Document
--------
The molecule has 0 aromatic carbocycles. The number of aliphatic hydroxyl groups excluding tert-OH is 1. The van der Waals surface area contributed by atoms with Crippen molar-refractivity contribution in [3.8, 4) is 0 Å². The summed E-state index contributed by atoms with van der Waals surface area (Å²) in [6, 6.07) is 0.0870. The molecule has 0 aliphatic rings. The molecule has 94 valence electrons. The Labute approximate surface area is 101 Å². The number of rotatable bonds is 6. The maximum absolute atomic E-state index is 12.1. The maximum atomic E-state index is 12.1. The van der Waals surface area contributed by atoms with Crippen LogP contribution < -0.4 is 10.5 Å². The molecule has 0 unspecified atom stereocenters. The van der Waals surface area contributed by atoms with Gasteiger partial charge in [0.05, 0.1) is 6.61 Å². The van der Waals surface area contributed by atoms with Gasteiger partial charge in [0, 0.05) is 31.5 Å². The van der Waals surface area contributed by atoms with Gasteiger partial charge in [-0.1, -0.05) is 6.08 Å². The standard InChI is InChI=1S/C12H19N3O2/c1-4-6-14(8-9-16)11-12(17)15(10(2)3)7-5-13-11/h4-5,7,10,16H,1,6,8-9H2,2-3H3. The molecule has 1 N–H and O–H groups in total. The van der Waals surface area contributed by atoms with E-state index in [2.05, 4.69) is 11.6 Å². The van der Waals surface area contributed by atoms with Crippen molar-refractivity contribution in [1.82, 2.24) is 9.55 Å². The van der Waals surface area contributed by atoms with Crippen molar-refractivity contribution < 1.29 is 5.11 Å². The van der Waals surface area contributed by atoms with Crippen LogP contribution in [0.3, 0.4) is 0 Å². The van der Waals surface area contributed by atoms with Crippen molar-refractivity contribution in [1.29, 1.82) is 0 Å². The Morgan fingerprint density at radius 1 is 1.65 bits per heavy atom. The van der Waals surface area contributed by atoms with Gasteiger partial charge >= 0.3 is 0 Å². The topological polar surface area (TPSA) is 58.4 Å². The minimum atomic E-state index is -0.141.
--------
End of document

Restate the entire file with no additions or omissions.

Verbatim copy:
The molecule has 0 aromatic carbocycles. The number of aliphatic hydroxyl groups excluding tert-OH is 1. The van der Waals surface area contributed by atoms with Crippen molar-refractivity contribution in [3.8, 4) is 0 Å². The summed E-state index contributed by atoms with van der Waals surface area (Å²) in [6, 6.07) is 0.0870. The molecule has 0 aliphatic rings. The molecule has 94 valence electrons. The Labute approximate surface area is 101 Å². The number of rotatable bonds is 6. The maximum absolute atomic E-state index is 12.1. The maximum atomic E-state index is 12.1. The van der Waals surface area contributed by atoms with Crippen LogP contribution < -0.4 is 10.5 Å². The molecule has 0 unspecified atom stereocenters. The van der Waals surface area contributed by atoms with Gasteiger partial charge in [0.05, 0.1) is 6.61 Å². The van der Waals surface area contributed by atoms with Gasteiger partial charge in [0, 0.05) is 31.5 Å². The van der Waals surface area contributed by atoms with Gasteiger partial charge in [-0.1, -0.05) is 6.08 Å². The standard InChI is InChI=1S/C12H19N3O2/c1-4-6-14(8-9-16)11-12(17)15(10(2)3)7-5-13-11/h4-5,7,10,16H,1,6,8-9H2,2-3H3. The molecule has 1 N–H and O–H groups in total. The van der Waals surface area contributed by atoms with E-state index in [2.05, 4.69) is 11.6 Å². The van der Waals surface area contributed by atoms with Crippen molar-refractivity contribution in [1.82, 2.24) is 9.55 Å². The van der Waals surface area contributed by atoms with Crippen molar-refractivity contribution < 1.29 is 5.11 Å². The van der Waals surface area contributed by atoms with Crippen LogP contribution in [0.3, 0.4) is 0 Å². The van der Waals surface area contributed by atoms with Crippen molar-refractivity contribution in [1.29, 1.82) is 0 Å². The Morgan fingerprint density at radius 1 is 1.65 bits per heavy atom. The van der Waals surface area contributed by atoms with Gasteiger partial charge >= 0.3 is 0 Å². The topological polar surface area (TPSA) is 58.4 Å². The minimum atomic E-state index is -0.141.